Performance Limits of Coded Caching under Heterogeneous Settings

Prof. Xiaojun LIN
Purdue University, USA
Wednesday, 27 May, 2015
2:30 - 3:30pm
Room 833, Ho Sin Hang Engineering Building

Caching plays an important role in reducing the backbone traffic when serving high-volume multimedia content. Recently, a new class of caching schemes, called coded caching, has received a significant amount of interest. Coded caching can exploit new multicast capabilities even when multiple users request different pieces of content, and thus can further reduce the backhaul requirement. While most of the prior studies of coded caching have focused on homogeneous settings, the performance limits of coded caching under heterogeneous system settings is much more involved. In this talk, we present two recent studies along this direction. In the first part of the talk, we study the setting where the files are of heterogeneous popularity, and we derive lower bound and achievable bound of the expected transmission rate of coded caching that are at most a constant factor away. Unlike other existing studies, the constant factor that we derived is independent of the popularity distribution. In the second part of the talk, we study the setting when the files are of heterogeneous sizes, and we derive lower bound and achievable bound of the worst-case transmission rate of coded caching that are at most a logarithmic factor away. These studies reveal new insights on how to use coded caching to effectively deal with heterogeneity. In both cases, the techniques for deriving the tighter lower bound may also be of independent interest.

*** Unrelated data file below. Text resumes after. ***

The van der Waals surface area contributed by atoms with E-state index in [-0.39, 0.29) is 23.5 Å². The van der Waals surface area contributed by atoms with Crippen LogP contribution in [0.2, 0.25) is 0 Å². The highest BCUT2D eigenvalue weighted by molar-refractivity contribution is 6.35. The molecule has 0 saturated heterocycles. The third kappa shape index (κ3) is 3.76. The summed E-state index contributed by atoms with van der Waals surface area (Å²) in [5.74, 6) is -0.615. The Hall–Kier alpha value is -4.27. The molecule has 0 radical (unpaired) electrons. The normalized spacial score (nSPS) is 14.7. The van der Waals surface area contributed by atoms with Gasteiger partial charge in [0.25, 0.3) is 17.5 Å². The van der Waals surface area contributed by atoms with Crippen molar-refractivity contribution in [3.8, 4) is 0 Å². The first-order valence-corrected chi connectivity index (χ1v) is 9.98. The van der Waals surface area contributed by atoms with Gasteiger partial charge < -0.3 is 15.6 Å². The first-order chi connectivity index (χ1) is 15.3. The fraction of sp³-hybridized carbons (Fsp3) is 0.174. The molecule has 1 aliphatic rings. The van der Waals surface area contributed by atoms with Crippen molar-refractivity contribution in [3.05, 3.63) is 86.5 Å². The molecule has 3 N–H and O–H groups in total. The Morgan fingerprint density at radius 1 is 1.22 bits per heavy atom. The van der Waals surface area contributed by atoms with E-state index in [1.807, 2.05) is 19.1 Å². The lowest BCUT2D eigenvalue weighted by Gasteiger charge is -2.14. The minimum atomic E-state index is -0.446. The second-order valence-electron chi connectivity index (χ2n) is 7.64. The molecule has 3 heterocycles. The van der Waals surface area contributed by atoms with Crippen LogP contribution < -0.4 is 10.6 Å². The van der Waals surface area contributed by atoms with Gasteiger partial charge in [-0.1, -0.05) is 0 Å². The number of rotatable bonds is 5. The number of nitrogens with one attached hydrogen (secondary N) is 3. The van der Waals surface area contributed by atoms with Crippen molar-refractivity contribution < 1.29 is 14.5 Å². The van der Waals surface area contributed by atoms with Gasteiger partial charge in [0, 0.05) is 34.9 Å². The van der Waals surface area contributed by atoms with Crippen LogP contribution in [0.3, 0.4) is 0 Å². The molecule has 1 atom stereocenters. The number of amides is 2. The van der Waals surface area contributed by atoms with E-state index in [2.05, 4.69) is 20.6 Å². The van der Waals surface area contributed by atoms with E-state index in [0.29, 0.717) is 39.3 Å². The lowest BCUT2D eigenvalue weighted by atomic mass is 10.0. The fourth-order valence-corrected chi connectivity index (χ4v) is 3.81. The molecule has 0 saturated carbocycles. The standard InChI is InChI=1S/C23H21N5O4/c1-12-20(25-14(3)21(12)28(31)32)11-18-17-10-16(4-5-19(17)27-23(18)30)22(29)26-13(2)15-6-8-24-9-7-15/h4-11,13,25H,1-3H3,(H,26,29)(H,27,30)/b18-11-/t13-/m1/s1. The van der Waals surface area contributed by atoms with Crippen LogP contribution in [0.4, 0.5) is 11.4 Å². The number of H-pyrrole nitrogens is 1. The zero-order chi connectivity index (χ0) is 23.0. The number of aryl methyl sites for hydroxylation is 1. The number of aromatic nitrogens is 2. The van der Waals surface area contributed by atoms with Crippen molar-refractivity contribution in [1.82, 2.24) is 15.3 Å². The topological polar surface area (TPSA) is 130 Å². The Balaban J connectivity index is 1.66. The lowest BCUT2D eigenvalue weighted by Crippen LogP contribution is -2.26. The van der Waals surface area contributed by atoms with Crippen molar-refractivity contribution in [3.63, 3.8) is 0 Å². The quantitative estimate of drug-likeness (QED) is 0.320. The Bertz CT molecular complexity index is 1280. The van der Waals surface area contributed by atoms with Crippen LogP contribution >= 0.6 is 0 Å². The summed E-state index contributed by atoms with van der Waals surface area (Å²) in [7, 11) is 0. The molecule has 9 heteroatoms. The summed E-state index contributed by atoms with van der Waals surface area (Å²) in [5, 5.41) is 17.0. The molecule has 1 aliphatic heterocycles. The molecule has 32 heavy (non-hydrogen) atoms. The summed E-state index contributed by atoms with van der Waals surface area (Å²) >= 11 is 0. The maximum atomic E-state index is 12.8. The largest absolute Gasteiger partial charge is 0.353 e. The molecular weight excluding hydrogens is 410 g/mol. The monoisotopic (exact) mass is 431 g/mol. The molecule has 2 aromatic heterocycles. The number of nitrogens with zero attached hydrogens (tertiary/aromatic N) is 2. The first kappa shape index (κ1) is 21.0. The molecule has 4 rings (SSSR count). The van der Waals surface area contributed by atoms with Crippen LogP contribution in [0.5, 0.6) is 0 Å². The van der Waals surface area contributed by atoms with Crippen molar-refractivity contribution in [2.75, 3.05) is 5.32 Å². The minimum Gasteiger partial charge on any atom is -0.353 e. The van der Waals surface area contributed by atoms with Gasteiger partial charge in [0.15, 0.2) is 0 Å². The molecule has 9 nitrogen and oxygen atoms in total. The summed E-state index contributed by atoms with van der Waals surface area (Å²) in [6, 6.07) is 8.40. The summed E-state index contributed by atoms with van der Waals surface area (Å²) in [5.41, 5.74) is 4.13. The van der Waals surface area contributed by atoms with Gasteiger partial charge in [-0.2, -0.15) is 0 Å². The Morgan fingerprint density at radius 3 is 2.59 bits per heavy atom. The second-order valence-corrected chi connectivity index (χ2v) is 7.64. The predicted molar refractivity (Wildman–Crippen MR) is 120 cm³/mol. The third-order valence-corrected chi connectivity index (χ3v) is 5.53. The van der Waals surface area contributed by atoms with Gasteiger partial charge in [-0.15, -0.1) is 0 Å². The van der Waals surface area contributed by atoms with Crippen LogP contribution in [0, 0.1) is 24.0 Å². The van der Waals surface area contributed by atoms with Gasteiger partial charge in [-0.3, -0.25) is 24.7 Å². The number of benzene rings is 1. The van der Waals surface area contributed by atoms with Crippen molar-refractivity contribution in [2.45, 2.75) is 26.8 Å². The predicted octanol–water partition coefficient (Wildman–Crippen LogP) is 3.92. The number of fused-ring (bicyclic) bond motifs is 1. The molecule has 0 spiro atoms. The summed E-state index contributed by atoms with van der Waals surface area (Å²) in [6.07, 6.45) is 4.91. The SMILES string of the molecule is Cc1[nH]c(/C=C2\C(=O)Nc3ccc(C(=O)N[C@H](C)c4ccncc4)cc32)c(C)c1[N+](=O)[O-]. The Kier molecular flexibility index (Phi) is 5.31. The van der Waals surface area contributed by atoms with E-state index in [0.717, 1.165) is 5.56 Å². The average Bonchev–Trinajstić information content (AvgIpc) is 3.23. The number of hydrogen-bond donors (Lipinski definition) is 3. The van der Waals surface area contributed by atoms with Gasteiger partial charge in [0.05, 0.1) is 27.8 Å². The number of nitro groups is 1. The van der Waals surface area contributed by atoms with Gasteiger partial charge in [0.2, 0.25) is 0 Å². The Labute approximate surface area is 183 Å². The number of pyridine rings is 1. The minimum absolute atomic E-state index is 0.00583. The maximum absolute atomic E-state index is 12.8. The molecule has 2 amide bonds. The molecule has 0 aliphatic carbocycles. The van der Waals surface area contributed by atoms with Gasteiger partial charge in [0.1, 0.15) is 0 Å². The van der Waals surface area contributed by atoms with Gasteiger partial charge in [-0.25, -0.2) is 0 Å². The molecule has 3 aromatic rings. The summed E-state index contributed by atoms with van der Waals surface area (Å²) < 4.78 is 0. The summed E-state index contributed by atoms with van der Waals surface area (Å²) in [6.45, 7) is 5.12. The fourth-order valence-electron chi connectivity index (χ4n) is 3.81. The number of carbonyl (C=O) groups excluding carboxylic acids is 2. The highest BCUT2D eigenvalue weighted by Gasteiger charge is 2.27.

Xiaojun Lin received his B.S. from Zhongshan University, Guangzhou, China, in 1994, and his M.S. and Ph.D. degrees from Purdue University, West Lafayette, Indiana, in 2000 and 2005, respectively. He is currently an Associate Professor of Electrical and Computer Engineering at Purdue University. Dr. Lin's research interests are in the analysis, control and optimization of large and complex communication networks and cyber-physical systems.  He received the IEEE INFOCOM 2008 best paper award and 2005 best paper of the year award from Journal of Communications and Networks.  His paper was also one of two runner-up papers for the best-paper award at IEEE INFOCOM 2005. He received the NSF CAREER award in 2007. He is currently serving as an Area Editor for (Elsevier) Computer Networks journal and an Associate Editor for IEEE/ACM Transactions on Networking, and has served as a Guest Editor for (Elsevier) Ad Hoc Networks journal.